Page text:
Facebook has just acquired mobile commerce startup Karma, which makes apps for gifting friends and family. The terms of the deal are undisclosed but 16 employees of the startup will be joining Facebook. The purchase will help Facebook build up monetization prowess on mobile platforms — an area it’s admittedly weak in. The price was not disclosed.
With the deal, Facebook gets two extremely experienced leaders in building and monetizing mobile apps. Karma’s chief executive Lee Linden and its co-founder Ben Lewis were behind Tapjoy, a company that became a huge force in distributing and making money from mobile games. Both he and Lewis were product managers at Google and Microsoft. Linden and Lewis have known each other since they were kids and have been building companies together for a couple years.
Note: This was a real product acquisition, not a lower-priced, talent-based one. Karma had done one venture round with Sequoia Capital, Kleiner Perkins Caulfield & Byers, Felicis Ventures and the CrunchFund. The sense that we’re hearing from social product industry sources is that Karma will get Facebook’s 901 million users at its feet and more power behind building partnerships with other brands. It’s not clear whether Karma will be left alone to run autonomously like Instagram or whether it will become a Facebook-branded product. Last year, Facebook acquired an early group messaging app called Beluga and turned it into Facebook Messenger.
This acquisition makes sense for a couple of reasons. Facebook needs all the help it can get in making its mobile platform produce revenue. Linden and Lewis built Tapjoy into what became a $100 million annual runrate business for app distribution and monetization. Now they’ve turned their attention toward mobile commerce. Facebook hasn’t figured out how to make money from mobile apps quite yet. It’s starting to show sponsored stories in the mobile news feed, but it doesn’t have that many opportunities to make payments revenue from third-party mobile developers because it’s blocked from taking a revenue share on iOS. Android offers some possibilities but it’s quite complicated to build a rival app ecosystem like Amazon has done over the past few years with the Kindle.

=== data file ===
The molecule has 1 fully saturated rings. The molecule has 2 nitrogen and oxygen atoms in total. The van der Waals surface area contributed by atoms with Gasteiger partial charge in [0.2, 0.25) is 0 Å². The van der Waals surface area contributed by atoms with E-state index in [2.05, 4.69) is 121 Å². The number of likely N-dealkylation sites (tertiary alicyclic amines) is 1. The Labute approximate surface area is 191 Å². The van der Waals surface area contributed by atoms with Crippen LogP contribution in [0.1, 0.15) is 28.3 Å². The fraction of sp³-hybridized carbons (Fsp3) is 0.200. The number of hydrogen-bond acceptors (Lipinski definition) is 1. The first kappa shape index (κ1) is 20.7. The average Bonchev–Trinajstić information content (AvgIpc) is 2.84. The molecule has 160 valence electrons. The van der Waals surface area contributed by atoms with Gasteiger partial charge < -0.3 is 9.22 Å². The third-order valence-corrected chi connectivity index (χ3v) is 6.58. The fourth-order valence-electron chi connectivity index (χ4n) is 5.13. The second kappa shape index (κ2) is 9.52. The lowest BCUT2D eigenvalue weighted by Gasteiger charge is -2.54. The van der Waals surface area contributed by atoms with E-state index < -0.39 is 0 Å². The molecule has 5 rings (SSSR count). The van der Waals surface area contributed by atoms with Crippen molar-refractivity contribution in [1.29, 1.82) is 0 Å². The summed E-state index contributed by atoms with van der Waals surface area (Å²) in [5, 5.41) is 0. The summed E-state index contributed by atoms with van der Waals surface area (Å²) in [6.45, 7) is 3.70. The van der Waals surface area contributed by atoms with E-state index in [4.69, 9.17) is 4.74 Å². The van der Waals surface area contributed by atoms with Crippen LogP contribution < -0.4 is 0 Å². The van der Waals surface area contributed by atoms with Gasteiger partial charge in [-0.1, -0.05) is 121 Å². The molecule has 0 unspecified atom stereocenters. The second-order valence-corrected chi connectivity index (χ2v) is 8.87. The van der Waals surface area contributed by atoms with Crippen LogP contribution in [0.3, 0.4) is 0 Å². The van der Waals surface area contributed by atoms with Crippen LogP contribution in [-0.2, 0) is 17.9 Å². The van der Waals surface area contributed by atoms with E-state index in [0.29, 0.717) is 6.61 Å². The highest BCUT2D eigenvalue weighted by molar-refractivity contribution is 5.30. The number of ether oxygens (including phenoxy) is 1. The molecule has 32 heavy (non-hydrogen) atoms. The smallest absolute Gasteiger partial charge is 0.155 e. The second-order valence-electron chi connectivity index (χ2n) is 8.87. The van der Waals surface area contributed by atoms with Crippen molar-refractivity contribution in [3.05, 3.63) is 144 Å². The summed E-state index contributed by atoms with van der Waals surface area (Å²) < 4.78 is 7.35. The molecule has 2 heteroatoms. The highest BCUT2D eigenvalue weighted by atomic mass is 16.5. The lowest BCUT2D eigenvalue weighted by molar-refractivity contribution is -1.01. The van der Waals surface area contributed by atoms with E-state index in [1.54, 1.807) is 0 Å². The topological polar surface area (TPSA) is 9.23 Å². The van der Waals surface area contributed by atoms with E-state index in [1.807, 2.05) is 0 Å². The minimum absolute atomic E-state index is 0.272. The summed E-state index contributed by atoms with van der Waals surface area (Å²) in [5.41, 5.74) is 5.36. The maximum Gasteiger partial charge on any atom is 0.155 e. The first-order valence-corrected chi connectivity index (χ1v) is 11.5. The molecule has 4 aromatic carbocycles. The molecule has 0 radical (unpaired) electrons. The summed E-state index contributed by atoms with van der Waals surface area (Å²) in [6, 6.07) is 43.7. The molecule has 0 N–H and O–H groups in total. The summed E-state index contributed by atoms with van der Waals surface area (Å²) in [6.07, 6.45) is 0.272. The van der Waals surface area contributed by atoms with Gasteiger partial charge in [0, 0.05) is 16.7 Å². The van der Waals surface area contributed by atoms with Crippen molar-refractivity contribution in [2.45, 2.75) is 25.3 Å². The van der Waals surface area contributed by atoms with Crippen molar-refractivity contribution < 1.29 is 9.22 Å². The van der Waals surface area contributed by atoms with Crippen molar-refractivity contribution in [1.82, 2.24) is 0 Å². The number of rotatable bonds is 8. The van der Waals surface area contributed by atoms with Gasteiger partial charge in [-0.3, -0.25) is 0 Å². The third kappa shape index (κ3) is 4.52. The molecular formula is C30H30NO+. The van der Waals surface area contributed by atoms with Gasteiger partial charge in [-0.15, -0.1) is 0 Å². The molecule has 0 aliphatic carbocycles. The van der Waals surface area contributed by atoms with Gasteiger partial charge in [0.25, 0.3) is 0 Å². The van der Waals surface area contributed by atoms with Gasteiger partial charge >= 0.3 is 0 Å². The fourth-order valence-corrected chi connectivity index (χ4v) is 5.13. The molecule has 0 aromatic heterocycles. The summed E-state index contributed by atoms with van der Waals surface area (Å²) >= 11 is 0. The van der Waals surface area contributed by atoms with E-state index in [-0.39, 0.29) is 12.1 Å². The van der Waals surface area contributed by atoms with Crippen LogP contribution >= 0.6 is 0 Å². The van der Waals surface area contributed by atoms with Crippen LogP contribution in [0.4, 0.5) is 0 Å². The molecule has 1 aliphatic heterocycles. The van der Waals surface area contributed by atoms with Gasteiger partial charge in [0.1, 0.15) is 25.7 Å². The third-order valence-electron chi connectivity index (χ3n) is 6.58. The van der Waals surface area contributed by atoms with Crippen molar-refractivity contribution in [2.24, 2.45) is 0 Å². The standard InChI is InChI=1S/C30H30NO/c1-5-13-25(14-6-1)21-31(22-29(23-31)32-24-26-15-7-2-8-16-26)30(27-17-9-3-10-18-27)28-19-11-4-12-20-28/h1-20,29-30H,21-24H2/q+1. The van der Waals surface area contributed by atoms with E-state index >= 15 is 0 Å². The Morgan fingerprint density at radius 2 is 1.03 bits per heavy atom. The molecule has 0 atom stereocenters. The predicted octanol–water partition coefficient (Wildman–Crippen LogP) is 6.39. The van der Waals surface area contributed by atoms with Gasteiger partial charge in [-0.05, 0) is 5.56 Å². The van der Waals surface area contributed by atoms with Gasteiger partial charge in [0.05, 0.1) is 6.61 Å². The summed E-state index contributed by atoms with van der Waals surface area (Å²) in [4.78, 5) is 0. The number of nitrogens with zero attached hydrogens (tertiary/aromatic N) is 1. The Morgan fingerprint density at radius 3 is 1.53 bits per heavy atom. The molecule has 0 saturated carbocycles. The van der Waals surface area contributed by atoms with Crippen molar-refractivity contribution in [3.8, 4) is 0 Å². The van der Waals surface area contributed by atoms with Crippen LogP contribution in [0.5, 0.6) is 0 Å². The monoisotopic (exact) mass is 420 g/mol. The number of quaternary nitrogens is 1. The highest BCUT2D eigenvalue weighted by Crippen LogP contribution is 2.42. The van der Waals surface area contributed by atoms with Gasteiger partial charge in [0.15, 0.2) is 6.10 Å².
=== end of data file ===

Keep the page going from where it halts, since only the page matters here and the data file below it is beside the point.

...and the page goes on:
Facebook has tried its hand at gifting before, although it was the virtual kind. It abandoned its gifts store in favor of working on a more broad-based virtual currency offering called Credits that would power purchases of virtual gifts and goods from other developers. It also has tried direct commerce with its Groupon competitor Deals, but obviously that is a very expensive model to operate and scale if you look at Groupon’s margins.
But the physical good gifting that Karma specialized in could be a perfect fit. Facebook already knows who your friends are, when they have birthdays, and their interests. It could suggest gifts to give and who to give them too, let users pay with their credit card or credits, and take a healthy cut.
We had heard a few weeks ago that Lewis was considering taking personal time to travel the world and step down from running Karma with Linden, but apparently we were wrong. He is definitely joining Facebook with the rest of the team.
Facebook said in a statement: “We’ve been really impressed with the Karma team and all they accomplished in such a short time. This acquisition combines Karma’s passion and innovative mobile app with Facebook’s platform to help people connect and share in new and meaningful ways.”
Karma also had a post on its own blog:
We founded Karma with the goal of adding the sentiment and meaning back into gift giving. That’s what Karma is all about. That’s what the Karma team set out to achieve.
Over the last year, we’ve built a new e-commerce platform from the ground up. We’ve been honored to partner with amazing brands to create a curated catalog of products. We made those products instantly giftable in a brand new way. And we harnessed the power of Facebook’s social network to ensure you never miss a chance to show someone you care. The phenomenal response and feedback we’ve heard from customers has more than exceeded our expectations. And we’re just getting started — today we take social gifting to the next level.
We’re thrilled to announce that Karma has been acquired by Facebook. The service that Karma provides will continue to operate in full force. By combining the incredible passion of our community with Facebook’s platform we can delight users in new and meaningful ways. As we say … only good things will follow.
Simply put, together we can celebrate life’s important moments in ways we could not before. A word of heartfelt thanks to our partners, customers, and our incredible team for helping us share Karma with so many people.
Karma Co-founders Lee & Ben
In addition, TechCrunch interviewed Karma co-founder Lee Linden at the South By Southwest conference in Austin, Texas back in March. You can watch a video of that interview, and see him walk us through a demonstration of the Karma app in person, in the clip embedded below: